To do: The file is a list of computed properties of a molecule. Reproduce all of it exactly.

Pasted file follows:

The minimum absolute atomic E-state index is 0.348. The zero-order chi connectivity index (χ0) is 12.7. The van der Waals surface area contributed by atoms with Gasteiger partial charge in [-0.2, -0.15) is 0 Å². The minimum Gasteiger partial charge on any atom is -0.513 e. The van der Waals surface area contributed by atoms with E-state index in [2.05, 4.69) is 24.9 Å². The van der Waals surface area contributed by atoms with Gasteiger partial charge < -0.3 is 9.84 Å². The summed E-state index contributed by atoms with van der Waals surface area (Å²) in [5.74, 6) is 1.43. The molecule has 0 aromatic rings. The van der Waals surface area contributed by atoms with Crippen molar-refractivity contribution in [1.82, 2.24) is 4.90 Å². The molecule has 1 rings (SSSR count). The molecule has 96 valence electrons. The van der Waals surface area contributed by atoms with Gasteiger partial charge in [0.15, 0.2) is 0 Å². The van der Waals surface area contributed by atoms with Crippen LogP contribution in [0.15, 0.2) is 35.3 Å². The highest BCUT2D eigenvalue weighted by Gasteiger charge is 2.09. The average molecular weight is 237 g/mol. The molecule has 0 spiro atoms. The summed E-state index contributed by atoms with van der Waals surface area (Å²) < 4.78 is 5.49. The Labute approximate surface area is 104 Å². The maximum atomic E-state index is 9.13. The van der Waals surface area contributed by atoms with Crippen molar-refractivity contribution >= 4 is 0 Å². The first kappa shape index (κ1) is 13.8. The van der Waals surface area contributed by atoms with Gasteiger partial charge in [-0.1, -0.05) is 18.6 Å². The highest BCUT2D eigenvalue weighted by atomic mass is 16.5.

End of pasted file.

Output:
The minimum absolute atomic E-state index is 0.348. The zero-order chi connectivity index (χ0) is 12.7. The van der Waals surface area contributed by atoms with Gasteiger partial charge in [-0.2, -0.15) is 0 Å². The minimum Gasteiger partial charge on any atom is -0.513 e. The van der Waals surface area contributed by atoms with E-state index in [2.05, 4.69) is 24.9 Å². The van der Waals surface area contributed by atoms with Gasteiger partial charge < -0.3 is 9.84 Å². The summed E-state index contributed by atoms with van der Waals surface area (Å²) in [5.74, 6) is 1.43. The molecule has 0 aromatic rings. The van der Waals surface area contributed by atoms with Crippen molar-refractivity contribution in [1.82, 2.24) is 4.90 Å². The molecule has 1 rings (SSSR count). The molecule has 96 valence electrons. The van der Waals surface area contributed by atoms with Gasteiger partial charge in [0.15, 0.2) is 0 Å². The van der Waals surface area contributed by atoms with Crippen LogP contribution in [0.15, 0.2) is 35.3 Å². The highest BCUT2D eigenvalue weighted by Gasteiger charge is 2.09. The average molecular weight is 237 g/mol. The molecule has 0 spiro atoms. The summed E-state index contributed by atoms with van der Waals surface area (Å²) < 4.78 is 5.49. The Labute approximate surface area is 104 Å². The maximum atomic E-state index is 9.13. The van der Waals surface area contributed by atoms with Crippen molar-refractivity contribution >= 4 is 0 Å². The first kappa shape index (κ1) is 13.8. The van der Waals surface area contributed by atoms with Gasteiger partial charge in [-0.1, -0.05) is 18.6 Å². The highest BCUT2D eigenvalue weighted by atomic mass is 16.5.